For China, aid to Sri Lanka does not constitute a ‘debt trap’
Posted on December 5th, 2022

by Arundathie Abeysinghe Courtesy PIME Asia News

According to a recent study, China is Sri Lanka’s top international creditor with debt largely owed to two Chinese state-owned banks. Concerns remain over China’s geopolitical ambitions in the region. A US$ 2.9 billion IMF aid package to Sri Lanka is still pending.

Colombo (AsiaNews) – China has reiterated that no political strings are attached to its aid to Sri Lanka and that it does not seek such influence with investments and financing in the island nation.

To this end, Beijing welcomed a recent statement by Sri Lankan Foreign Minister Mohamed Ali Sabry, who rejected the narrative of China’s alleged “debt trap” vis-à-vis Sri Lanka.

China fully relates to the difficulties and challenges faced by Sri Lanka and supports relevant financial institutions in discussing with Sri Lanka and properly resolving them,” reads a statement from China’s Foreign Ministry. We have all along provided support to Sri Lanka’s socioeconomic development as our ability permits,” it adds.

In 2020, Sri Lanka received a US$ 3 billion soft loan from China to help repay existing debts.

Alternatively, it would have had to restructure its debt through the International Monetary Fund (IMF) and adopt austerity measures as prescribed by the Paris Club, an informal group that brings together the main creditor countries in the world.

However, as political analysts explained to AsiaNews, China is one of the main players in Sri Lanka’s economic catastrophe.”

According to the China Africa Research Initiative (CARI) at Johns Hopkins University School of Advanced International Studies, China is Sri Lanka’s first foreign creditor.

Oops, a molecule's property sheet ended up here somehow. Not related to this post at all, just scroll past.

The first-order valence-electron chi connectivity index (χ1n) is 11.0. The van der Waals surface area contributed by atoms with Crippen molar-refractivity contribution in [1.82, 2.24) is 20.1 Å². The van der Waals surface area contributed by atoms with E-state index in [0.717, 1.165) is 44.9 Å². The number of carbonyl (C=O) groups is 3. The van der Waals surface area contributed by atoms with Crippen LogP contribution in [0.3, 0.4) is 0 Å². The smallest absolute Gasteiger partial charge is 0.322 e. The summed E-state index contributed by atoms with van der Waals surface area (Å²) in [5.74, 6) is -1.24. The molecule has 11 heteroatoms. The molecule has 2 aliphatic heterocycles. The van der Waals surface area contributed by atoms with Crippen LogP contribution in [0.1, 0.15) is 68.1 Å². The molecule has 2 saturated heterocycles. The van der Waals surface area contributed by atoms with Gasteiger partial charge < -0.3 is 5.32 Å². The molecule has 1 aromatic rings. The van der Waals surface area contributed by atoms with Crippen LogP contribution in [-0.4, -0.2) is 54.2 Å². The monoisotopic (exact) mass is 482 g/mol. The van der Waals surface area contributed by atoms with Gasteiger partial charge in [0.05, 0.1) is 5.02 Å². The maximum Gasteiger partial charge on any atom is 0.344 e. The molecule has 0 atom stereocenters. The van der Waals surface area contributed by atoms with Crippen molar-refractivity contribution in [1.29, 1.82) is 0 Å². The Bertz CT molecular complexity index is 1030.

Sri Lanka owes Chinese lenders US$ 7.4 billion, almost a fifth of its total foreign debt in 2021. The other major lenders are the Asian Development Bank, the World Bank, Japan, and India.

According to CARI, the Export-Import Bank of China (EximBank) and China Development Bank are the two largest Chinese lenders, respectively for US$ 4.3 and US$ 3 billion.

Critics note that Sri Lankan authorities have used Chinese loans primarily for “white elephants”: large infrastructure projects, including the port of Hambantota, that have proved unprofitable if not useless.

According to several observers, when the Sri Lankan government proved unable to repay its debts, the port was effectively ceded to Chinese control.”

Although CARI partially challenges this view, it is nevertheless clear that there is widespread fear in Sri Lanka that China wants to turn the debt into geopolitical “influence”, starting with its first naval foothold in South Asia.

Conversely, some Sri Lankan scholars note that China plays a significant role in restructuring the country’s debt.

The crisis-hit island started discussions with creditors in September this year. Meanwhile, a US$ 2.9 billion loan negotiated with the IMF is still on hold, waiting for guarantees from foreign lenders.

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